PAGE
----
by Kobe Jacobs, ACS Literary Scholar
India looks like the team to beat in this year’s 2023 ODI tournament. The hosts do seem destined to lift the trophy this year, having been unbeaten so far. Their winning streak signifies the strength that Rohit Sharma has within his playing unit, and also illustrates the high level of quality cricket the Indians have been playing. One would think that they cruise past New Zealand to reach the final for the first time since 2011 but honestly, who knows?
As good as the story would sound in India in winning this year’s tournament on their home soil to become the second outright nation for ODI World Cups, wouldn’t the Australian revival story sound a whole lot better? The Aussies campaign couldn’t have had more of a disappointing start. Many might have even doubted the team’s capability to turn things around. Though here we are 30 days later and such disappointment has turned into genuine optimism. Our country has now turned it around and such a swift spurt of good form has been attributed largely to one man, Glen Maxwell. Centuries along the way to Warner, Marsh and Head have contributed significantly to right a listing ship however.
The way Maxwell strikes the ball with such venom and conviction makes him a player you always have your eyes glued to when watching him play. And with South Africa to come in the semi-final, I’d imagine Kagiso Rabada and co might have to think twice when bowling to the Victorian. It’s crazy to imagine that within the space of a couple of weeks, Maxwell managed the quickest-ever ODI World Cup century, to then falling off a golf cart and missing the England game and then producing what might just have been one of the greatest innings ever in cricket.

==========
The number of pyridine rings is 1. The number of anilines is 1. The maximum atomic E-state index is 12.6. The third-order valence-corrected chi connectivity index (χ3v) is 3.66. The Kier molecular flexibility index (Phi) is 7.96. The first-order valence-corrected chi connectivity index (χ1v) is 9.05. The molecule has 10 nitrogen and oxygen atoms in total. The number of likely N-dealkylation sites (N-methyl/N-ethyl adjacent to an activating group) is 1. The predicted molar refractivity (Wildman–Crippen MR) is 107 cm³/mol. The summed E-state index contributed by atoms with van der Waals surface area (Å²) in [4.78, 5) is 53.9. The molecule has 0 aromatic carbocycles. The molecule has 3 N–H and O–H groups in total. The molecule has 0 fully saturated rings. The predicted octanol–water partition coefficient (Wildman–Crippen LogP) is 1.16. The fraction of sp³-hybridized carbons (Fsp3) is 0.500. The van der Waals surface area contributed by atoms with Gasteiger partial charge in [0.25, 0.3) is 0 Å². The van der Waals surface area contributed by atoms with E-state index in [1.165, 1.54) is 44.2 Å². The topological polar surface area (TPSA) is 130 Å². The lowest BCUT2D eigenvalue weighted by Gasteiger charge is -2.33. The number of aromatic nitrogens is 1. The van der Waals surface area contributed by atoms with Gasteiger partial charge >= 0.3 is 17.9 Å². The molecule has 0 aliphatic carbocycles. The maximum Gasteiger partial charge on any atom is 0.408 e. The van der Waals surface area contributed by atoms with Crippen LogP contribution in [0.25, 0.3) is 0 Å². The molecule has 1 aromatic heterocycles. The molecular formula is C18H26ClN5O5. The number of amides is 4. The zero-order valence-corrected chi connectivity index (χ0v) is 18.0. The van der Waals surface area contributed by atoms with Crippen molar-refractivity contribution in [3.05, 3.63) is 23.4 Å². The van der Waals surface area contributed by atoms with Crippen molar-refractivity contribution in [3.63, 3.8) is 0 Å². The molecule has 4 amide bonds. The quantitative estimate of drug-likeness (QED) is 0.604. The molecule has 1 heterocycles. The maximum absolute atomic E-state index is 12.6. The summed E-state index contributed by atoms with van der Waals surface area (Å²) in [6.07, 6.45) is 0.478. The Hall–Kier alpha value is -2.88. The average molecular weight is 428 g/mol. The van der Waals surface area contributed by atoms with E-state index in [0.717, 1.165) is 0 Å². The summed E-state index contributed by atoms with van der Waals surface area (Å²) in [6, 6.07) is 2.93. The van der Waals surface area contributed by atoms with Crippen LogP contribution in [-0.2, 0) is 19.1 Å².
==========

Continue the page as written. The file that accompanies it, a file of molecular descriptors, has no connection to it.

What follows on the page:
Maxwell’s courageous knock of 201 against Afghanistan will be an innings that will be remembered for a very long time. The way he was able to save his country from the depths of despair whilst being limited to shots that required no leg movement can only be described as incredible. Maxwell had no right to win that game off his own bat and yet he did. We all know how much of a great innovator he is with his batting, but that innings showed cricketing innovation at a whole new level, even for Maxwell’s crazy standards.
For the average cricketer, we can have fun trying to re-create the brilliance of Glen Maxwell’s batting. However, it will always be a struggle to pull off the shots he can produce because quite frankly, it’s just too difficult to replicate. And when his international career does come to an end, Glenn Maxwell, “The Big Show” is a batsman who will be remembered for his creative flair and raw talent. He is one of the game’s great entertainers, but he also might just be that little bit of x-factor the Australians need to clinch their sixth ODI World Cup trophy.
Australian Cricket Society’s literary scholar Kobe Jacobs is mentored by writer John Harms. His pieces are also published at www.footyalmanac.com.au .